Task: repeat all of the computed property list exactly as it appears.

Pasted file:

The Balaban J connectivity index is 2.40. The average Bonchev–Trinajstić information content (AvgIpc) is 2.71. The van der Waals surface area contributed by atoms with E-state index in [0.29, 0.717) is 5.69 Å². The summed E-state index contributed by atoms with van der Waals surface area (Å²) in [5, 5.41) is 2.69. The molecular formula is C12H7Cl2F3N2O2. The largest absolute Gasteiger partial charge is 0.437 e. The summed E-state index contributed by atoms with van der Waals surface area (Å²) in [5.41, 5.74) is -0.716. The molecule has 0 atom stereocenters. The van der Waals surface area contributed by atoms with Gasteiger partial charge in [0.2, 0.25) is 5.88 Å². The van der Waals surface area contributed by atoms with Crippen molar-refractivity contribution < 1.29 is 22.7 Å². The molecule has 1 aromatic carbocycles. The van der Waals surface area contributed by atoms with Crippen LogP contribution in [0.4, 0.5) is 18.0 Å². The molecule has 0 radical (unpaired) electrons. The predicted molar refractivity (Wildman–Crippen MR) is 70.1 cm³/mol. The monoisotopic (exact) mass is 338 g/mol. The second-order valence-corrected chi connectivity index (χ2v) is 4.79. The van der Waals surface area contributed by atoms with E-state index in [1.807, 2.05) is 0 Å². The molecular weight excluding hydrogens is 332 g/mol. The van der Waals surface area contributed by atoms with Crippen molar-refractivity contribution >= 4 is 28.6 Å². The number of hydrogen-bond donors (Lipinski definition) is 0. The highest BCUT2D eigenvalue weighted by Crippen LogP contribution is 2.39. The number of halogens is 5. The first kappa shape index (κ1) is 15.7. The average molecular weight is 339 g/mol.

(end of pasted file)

The Balaban J connectivity index is 2.40. The average Bonchev–Trinajstić information content (AvgIpc) is 2.71. The van der Waals surface area contributed by atoms with E-state index in [0.29, 0.717) is 5.69 Å². The summed E-state index contributed by atoms with van der Waals surface area (Å²) in [5, 5.41) is 2.69. The molecular formula is C12H7Cl2F3N2O2. The largest absolute Gasteiger partial charge is 0.437 e. The summed E-state index contributed by atoms with van der Waals surface area (Å²) in [5.41, 5.74) is -0.716. The molecule has 0 atom stereocenters. The van der Waals surface area contributed by atoms with Gasteiger partial charge in [0.2, 0.25) is 5.88 Å². The van der Waals surface area contributed by atoms with Crippen molar-refractivity contribution < 1.29 is 22.7 Å². The molecule has 1 aromatic carbocycles. The van der Waals surface area contributed by atoms with Crippen LogP contribution in [0.4, 0.5) is 18.0 Å². The molecule has 0 radical (unpaired) electrons. The predicted molar refractivity (Wildman–Crippen MR) is 70.1 cm³/mol. The monoisotopic (exact) mass is 338 g/mol. The second-order valence-corrected chi connectivity index (χ2v) is 4.79. The van der Waals surface area contributed by atoms with E-state index in [1.807, 2.05) is 0 Å². The molecular weight excluding hydrogens is 332 g/mol. The van der Waals surface area contributed by atoms with Crippen molar-refractivity contribution >= 4 is 28.6 Å². The number of hydrogen-bond donors (Lipinski definition) is 0. The highest BCUT2D eigenvalue weighted by Crippen LogP contribution is 2.39. The number of halogens is 5. The first kappa shape index (κ1) is 15.7. The average molecular weight is 339 g/mol.